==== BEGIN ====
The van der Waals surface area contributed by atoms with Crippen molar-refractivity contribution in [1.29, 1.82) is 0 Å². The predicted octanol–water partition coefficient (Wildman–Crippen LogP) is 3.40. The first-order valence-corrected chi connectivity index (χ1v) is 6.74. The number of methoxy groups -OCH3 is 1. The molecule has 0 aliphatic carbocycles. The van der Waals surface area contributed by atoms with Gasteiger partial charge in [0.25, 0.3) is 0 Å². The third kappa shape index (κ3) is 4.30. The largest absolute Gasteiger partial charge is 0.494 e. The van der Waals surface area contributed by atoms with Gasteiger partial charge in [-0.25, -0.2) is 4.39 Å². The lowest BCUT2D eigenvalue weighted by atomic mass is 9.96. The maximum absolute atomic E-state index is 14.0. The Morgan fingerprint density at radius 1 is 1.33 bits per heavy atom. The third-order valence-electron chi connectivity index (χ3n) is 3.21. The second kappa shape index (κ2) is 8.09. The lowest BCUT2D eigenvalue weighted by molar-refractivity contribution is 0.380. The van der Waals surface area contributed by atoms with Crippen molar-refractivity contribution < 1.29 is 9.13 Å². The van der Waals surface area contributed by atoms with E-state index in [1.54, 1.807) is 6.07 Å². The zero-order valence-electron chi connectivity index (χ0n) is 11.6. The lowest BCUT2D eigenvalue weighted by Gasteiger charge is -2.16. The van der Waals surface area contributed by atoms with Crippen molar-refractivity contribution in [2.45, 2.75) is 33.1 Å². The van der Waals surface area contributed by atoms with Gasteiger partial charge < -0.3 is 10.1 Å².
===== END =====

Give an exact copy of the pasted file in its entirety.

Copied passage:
The van der Waals surface area contributed by atoms with Crippen molar-refractivity contribution in [1.29, 1.82) is 0 Å². The predicted octanol–water partition coefficient (Wildman–Crippen LogP) is 3.40. The first-order valence-corrected chi connectivity index (χ1v) is 6.74. The number of methoxy groups -OCH3 is 1. The molecule has 0 aliphatic carbocycles. The van der Waals surface area contributed by atoms with Gasteiger partial charge in [0.25, 0.3) is 0 Å². The third kappa shape index (κ3) is 4.30. The largest absolute Gasteiger partial charge is 0.494 e. The van der Waals surface area contributed by atoms with Gasteiger partial charge in [-0.25, -0.2) is 4.39 Å². The lowest BCUT2D eigenvalue weighted by atomic mass is 9.96. The maximum absolute atomic E-state index is 14.0. The Morgan fingerprint density at radius 1 is 1.33 bits per heavy atom. The third-order valence-electron chi connectivity index (χ3n) is 3.21. The second kappa shape index (κ2) is 8.09. The lowest BCUT2D eigenvalue weighted by molar-refractivity contribution is 0.380. The van der Waals surface area contributed by atoms with Crippen molar-refractivity contribution < 1.29 is 9.13 Å². The van der Waals surface area contributed by atoms with E-state index in [1.54, 1.807) is 6.07 Å². The zero-order valence-electron chi connectivity index (χ0n) is 11.6. The lowest BCUT2D eigenvalue weighted by Gasteiger charge is -2.16. The van der Waals surface area contributed by atoms with Crippen molar-refractivity contribution in [2.45, 2.75) is 33.1 Å². The van der Waals surface area contributed by atoms with Gasteiger partial charge < -0.3 is 10.1 Å².